Many terms have come to be associated with white-collar crime. Some of these include “crimes of the powerful,” “economic crime,” “upper world crime” and “abuse of power.”
In a digital age where information flows all around us, white-collar crime is often more prevalent. Business owners, managers, government workers, financial investors and other professionals are often the ones involved.
What are some examples of white-collar crime?
According to Florida Statutes Section 775.0844(3), white-collar crimes are nonviolent and are usually done for financial gain. The following are some examples of common white-collar crimes:
- Embezzlement: Taking monies or assets from an employer
- Identity theft: Stealing the identity of a person to commit financial crimes
- Insurance fraud: Purposely defrauding insurance companies for personal gain
- Credit card fraud: Fraudulently obtaining or using credit cards
- Investment schemes: Promoting fraudulent investment schemes such as “pyramid schemes”
- Forgery: The act of forging a signature, copy of a document, banknote or other financial instruments
- Extortion: The practice of obtaining money through force or threats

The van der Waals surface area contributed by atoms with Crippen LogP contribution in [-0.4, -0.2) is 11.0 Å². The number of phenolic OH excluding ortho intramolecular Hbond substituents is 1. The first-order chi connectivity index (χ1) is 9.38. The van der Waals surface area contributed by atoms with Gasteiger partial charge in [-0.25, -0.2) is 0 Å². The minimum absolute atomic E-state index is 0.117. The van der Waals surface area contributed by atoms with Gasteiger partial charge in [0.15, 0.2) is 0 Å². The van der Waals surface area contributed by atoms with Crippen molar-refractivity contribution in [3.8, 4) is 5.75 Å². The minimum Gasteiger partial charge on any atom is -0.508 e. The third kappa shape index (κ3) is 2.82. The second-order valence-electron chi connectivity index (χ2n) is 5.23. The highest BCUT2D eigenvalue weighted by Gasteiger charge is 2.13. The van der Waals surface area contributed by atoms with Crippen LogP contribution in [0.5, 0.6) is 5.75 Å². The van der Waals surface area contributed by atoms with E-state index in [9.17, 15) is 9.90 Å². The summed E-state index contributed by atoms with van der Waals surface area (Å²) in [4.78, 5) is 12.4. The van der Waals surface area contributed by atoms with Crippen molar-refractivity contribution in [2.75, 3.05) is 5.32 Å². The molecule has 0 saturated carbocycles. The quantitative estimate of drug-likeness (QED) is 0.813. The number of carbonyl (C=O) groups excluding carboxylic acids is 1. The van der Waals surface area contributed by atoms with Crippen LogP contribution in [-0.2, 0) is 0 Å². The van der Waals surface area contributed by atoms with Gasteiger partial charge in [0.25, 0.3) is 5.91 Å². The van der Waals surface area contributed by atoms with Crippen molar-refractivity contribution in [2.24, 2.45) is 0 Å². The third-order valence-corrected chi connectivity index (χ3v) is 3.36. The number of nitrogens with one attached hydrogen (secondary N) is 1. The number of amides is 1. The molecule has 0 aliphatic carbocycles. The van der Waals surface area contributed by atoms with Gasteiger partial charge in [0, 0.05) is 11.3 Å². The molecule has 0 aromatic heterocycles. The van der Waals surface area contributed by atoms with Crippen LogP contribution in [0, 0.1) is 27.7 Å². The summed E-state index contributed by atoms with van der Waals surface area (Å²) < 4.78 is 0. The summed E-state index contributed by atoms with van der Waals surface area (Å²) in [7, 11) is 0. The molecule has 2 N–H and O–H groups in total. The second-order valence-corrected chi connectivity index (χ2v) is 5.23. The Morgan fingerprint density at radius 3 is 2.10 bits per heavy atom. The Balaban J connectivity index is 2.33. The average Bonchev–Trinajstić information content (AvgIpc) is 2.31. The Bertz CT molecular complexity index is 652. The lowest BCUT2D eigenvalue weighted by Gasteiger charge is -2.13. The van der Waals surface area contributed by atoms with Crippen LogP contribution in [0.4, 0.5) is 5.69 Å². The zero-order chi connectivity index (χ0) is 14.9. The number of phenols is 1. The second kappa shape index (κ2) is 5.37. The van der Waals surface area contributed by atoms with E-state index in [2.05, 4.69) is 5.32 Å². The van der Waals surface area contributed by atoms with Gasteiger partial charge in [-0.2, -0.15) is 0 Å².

- Accounting fraud: Manufacturing fraudulent accounting, also known as “cooking the books”
- Health care fraud: The act of deliberately and dishonestly obtaining healthcare benefits for someone that is not qualified or entitled
The choices available to white-collar criminals to commit crimes are only limited by their imagination. The above is only the tip of the iceberg. Some people rob with a gun, and other’s weapon of choice is a computer or pen.
Many times, creative solutions can be found to deal with white-collar crimes that do not involve litigation and criminal charges. If one finds themselves on either side of a white-collar crime, as the perpetrator or an injured party, it is beneficial to seek legal counsel that is experienced in white-collar crime.